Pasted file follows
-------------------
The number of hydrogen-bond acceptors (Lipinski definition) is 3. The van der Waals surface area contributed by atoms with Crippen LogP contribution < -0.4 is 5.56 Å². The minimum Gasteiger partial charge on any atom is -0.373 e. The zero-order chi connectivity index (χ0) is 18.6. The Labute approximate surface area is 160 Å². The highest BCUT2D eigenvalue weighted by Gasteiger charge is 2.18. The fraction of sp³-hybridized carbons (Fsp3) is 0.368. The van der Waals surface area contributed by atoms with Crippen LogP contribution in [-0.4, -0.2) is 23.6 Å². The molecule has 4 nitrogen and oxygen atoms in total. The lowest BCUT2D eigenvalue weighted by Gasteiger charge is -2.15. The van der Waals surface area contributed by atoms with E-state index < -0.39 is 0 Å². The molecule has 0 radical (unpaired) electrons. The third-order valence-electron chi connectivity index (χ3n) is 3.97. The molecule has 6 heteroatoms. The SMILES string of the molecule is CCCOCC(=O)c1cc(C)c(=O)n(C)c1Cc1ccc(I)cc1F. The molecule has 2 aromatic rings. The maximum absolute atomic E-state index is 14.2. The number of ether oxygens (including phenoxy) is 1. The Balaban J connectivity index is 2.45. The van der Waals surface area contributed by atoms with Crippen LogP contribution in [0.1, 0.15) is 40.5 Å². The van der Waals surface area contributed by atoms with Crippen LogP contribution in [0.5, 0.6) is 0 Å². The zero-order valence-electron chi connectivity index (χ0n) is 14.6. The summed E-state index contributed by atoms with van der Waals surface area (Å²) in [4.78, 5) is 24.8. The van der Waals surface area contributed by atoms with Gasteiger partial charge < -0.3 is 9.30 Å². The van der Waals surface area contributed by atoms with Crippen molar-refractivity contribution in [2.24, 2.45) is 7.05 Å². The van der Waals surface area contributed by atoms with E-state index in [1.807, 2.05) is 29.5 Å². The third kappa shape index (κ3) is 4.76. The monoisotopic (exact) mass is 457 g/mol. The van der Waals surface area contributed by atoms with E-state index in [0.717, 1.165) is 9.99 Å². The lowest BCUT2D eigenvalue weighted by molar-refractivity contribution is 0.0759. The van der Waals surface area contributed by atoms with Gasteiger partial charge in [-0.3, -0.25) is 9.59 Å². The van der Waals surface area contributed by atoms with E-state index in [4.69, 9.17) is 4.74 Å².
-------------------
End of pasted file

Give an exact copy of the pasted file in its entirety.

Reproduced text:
The number of hydrogen-bond acceptors (Lipinski definition) is 3. The van der Waals surface area contributed by atoms with Crippen LogP contribution < -0.4 is 5.56 Å². The minimum Gasteiger partial charge on any atom is -0.373 e. The zero-order chi connectivity index (χ0) is 18.6. The Labute approximate surface area is 160 Å². The highest BCUT2D eigenvalue weighted by Gasteiger charge is 2.18. The fraction of sp³-hybridized carbons (Fsp3) is 0.368. The van der Waals surface area contributed by atoms with Crippen LogP contribution in [-0.4, -0.2) is 23.6 Å². The molecule has 4 nitrogen and oxygen atoms in total. The lowest BCUT2D eigenvalue weighted by Gasteiger charge is -2.15. The van der Waals surface area contributed by atoms with E-state index < -0.39 is 0 Å². The molecule has 0 radical (unpaired) electrons. The third-order valence-electron chi connectivity index (χ3n) is 3.97. The molecule has 6 heteroatoms. The SMILES string of the molecule is CCCOCC(=O)c1cc(C)c(=O)n(C)c1Cc1ccc(I)cc1F. The molecule has 2 aromatic rings. The maximum absolute atomic E-state index is 14.2. The number of ether oxygens (including phenoxy) is 1. The Balaban J connectivity index is 2.45. The van der Waals surface area contributed by atoms with Crippen LogP contribution in [0.1, 0.15) is 40.5 Å². The van der Waals surface area contributed by atoms with Crippen LogP contribution in [0.5, 0.6) is 0 Å². The zero-order valence-electron chi connectivity index (χ0n) is 14.6. The summed E-state index contributed by atoms with van der Waals surface area (Å²) in [4.78, 5) is 24.8. The van der Waals surface area contributed by atoms with Gasteiger partial charge < -0.3 is 9.30 Å². The van der Waals surface area contributed by atoms with Crippen molar-refractivity contribution in [2.24, 2.45) is 7.05 Å². The van der Waals surface area contributed by atoms with E-state index in [1.807, 2.05) is 29.5 Å². The third kappa shape index (κ3) is 4.76. The monoisotopic (exact) mass is 457 g/mol. The van der Waals surface area contributed by atoms with E-state index in [0.717, 1.165) is 9.99 Å². The lowest BCUT2D eigenvalue weighted by molar-refractivity contribution is 0.0759. The van der Waals surface area contributed by atoms with Gasteiger partial charge in [-0.3, -0.25) is 9.59 Å². The van der Waals surface area contributed by atoms with E-state index in [4.69, 9.17) is 4.74 Å².